Grinder Finance – The Big Finance 101

I read a lot of comments on a lot of articles, threads, facebook posts, etc.  I see a ton of the same questions asked.  In this article I hope to bullet point some frequently asked questions because I think the value of making this decision on your own vastly out weighs asking the general populace (that likely doesn’t have your best interests in mind).

Should I sell this?

Nobody knows enough information about this except you.  When I decide to sell cards I consider some criteria and hopefully by sharing it with you, you can make you own decisions about when to sell.

  • Am I playing this card?
    Just don’t sell stuff you play with.  That doesn’t make any sense.
  • Am I going to play this card in the near future?
    This might seem a little obvious but I’ve seen a lot of people make pretty poor decisions because they don’t consider this.  I was going to FNM with a friend last night who decided to sell his Ulamog, the Ceaseless Hungers because the store was paying a lot for them.  That usually makes a lot of sense until the conversation we had later that night where he says “I think I’m going to build the Eldrazi Ramp deck.”  The action of selling Ulamog is completely contradictory to his idea of building the deck that uses the card.  While I don’t think you should be holding cards you might play, if you’re actively considering a deck I don’t recommend selling the pieces before you make a decision.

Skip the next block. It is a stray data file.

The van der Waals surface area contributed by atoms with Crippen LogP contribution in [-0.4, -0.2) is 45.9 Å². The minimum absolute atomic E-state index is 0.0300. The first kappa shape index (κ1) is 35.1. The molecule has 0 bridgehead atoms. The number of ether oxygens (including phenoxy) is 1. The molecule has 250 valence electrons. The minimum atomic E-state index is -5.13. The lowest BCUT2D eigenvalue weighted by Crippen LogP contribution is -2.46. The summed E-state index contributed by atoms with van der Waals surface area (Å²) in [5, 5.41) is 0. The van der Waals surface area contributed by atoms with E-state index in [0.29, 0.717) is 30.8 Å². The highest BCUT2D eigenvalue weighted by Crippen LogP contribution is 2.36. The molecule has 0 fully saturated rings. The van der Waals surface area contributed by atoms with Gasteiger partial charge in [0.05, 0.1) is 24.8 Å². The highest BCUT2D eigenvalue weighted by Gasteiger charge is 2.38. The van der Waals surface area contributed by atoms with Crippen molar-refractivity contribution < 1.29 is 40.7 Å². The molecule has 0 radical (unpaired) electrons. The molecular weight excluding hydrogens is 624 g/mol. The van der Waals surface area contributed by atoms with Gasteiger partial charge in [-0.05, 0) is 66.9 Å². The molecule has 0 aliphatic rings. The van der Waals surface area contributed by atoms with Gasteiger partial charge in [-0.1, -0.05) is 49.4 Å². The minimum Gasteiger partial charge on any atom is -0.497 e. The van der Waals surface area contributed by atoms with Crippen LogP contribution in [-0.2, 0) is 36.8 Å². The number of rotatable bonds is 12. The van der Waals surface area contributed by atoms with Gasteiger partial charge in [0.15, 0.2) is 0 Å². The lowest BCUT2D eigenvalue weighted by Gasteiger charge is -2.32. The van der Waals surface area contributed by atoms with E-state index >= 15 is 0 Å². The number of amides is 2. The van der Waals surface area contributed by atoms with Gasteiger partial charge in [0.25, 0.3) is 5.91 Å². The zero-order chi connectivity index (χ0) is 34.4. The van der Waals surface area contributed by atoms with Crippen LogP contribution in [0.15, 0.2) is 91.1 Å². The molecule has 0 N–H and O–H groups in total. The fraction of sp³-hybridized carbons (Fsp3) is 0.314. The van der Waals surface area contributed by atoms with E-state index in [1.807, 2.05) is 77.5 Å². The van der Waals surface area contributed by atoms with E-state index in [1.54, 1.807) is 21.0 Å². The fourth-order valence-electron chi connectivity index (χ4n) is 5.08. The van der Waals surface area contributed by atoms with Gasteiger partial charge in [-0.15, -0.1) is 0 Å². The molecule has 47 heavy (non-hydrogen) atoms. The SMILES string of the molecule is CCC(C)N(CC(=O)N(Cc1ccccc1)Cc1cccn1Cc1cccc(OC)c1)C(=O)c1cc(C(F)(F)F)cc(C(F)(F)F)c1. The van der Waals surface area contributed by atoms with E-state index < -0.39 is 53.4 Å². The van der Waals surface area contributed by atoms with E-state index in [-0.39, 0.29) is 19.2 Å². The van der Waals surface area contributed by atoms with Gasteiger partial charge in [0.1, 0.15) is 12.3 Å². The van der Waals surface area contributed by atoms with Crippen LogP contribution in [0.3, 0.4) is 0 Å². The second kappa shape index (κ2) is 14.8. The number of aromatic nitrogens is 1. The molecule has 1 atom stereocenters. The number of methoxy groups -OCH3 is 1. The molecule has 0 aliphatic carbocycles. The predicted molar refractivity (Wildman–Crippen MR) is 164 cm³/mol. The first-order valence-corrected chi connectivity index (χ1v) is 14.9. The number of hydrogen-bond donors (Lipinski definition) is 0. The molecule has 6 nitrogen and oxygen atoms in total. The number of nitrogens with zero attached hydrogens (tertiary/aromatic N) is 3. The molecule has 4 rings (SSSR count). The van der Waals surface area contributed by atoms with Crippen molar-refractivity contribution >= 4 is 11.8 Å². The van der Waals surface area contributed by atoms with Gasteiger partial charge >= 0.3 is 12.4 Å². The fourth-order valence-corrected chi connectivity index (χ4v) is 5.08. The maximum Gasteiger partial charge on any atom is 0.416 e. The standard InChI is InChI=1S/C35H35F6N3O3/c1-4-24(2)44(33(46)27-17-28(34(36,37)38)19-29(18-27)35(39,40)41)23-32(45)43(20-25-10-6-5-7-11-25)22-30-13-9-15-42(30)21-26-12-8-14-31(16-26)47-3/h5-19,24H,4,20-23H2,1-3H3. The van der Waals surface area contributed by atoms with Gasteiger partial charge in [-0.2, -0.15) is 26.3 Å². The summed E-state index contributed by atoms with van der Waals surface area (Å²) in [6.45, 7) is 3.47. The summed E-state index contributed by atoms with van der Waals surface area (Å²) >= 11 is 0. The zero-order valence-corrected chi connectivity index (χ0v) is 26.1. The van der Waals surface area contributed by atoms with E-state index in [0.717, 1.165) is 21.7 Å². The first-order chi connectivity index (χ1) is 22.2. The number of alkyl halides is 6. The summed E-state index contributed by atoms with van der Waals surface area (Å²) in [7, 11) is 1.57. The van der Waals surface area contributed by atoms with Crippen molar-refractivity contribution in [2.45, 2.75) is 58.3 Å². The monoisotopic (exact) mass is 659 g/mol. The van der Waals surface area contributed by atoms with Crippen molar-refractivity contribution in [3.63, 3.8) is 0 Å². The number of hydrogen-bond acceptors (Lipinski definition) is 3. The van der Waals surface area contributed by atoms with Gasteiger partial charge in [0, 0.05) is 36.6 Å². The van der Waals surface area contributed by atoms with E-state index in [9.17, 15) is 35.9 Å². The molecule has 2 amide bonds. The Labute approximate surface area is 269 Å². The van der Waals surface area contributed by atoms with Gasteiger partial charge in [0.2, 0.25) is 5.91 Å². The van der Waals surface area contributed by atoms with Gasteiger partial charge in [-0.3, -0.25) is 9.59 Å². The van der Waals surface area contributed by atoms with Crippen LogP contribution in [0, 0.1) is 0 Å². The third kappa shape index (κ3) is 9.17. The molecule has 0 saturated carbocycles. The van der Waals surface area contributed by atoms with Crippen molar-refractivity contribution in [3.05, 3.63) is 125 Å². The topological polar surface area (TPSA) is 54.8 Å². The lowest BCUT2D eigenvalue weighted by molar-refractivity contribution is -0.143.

• How long can I afford to hold this?
    Ah yes the ole “hold that card, it will retain value forever” argument.  I see this most commonly with expeditions these days.  People ask if they should hold or sell these insanely expensive and rare lands.  The argument I hear from people is “hold it, it will always go up” and while that’s true, you have to consider how long you are willing to wait to get rid of it.  The price trajectory of expedition has been down as people are still opening Battle for Zendikar and Oath of the Gatewatch.  Unless there is a significant increase in demand, the increase in supply will continue to drag prices down.  Eye of Ugin’s expedition was $180 pre-order during pre-release weekend.  Today you can buy a copy for $110.  If you decided not to sell that weekend, how long do you think it will take to regain that $70?  How many years do you want to hold something?
  • Is there  a reason this card might go up soon?
    This is a pretty simple one.  Is there a Pro Tour, Grand Prix, or StarCity Open that is likely to feature the card I’m looking to sell?  Can you wait until it’s going on?  It’s very unlikely that cards will fall when they get featured on camera but it is extremely likely that they rise.  You want to see what could happen?  Look at the price of Auriok Champion.  It spiked during an SCG Open where it got a lot of camera time.

Should I buy this?

One again, this is another question that is better if you answer yourself rather than ask others for opinions.

  • When will I play the deck that needs this card?
    A lot of players get caught up in “but what if I need this?” syndrome.  I know that’s not a very scientific way of explaining but you know what I’m saying.  This point often comes up most when on the eve of a new set release.  How much do you need to have cards the day the set is released?  I don’t typically so I won’t rush to pre-order them or buy them on release day.  This time I did because I played in SCG Atlanta the weekend of the set release.  I was okay overpaying to make sure I had the best deck I could play that weekend.  The other time this question is important is for Modern.  Do you regularly play Modern?  Are you just building a deck to play the PPTQs during Modern season?  If you don’t play it a lot there isn’t a lot of reason to buy cards too ahead of time.  For this year I would probably look to finish my Modern deck during the release of Shadows over Innistrad.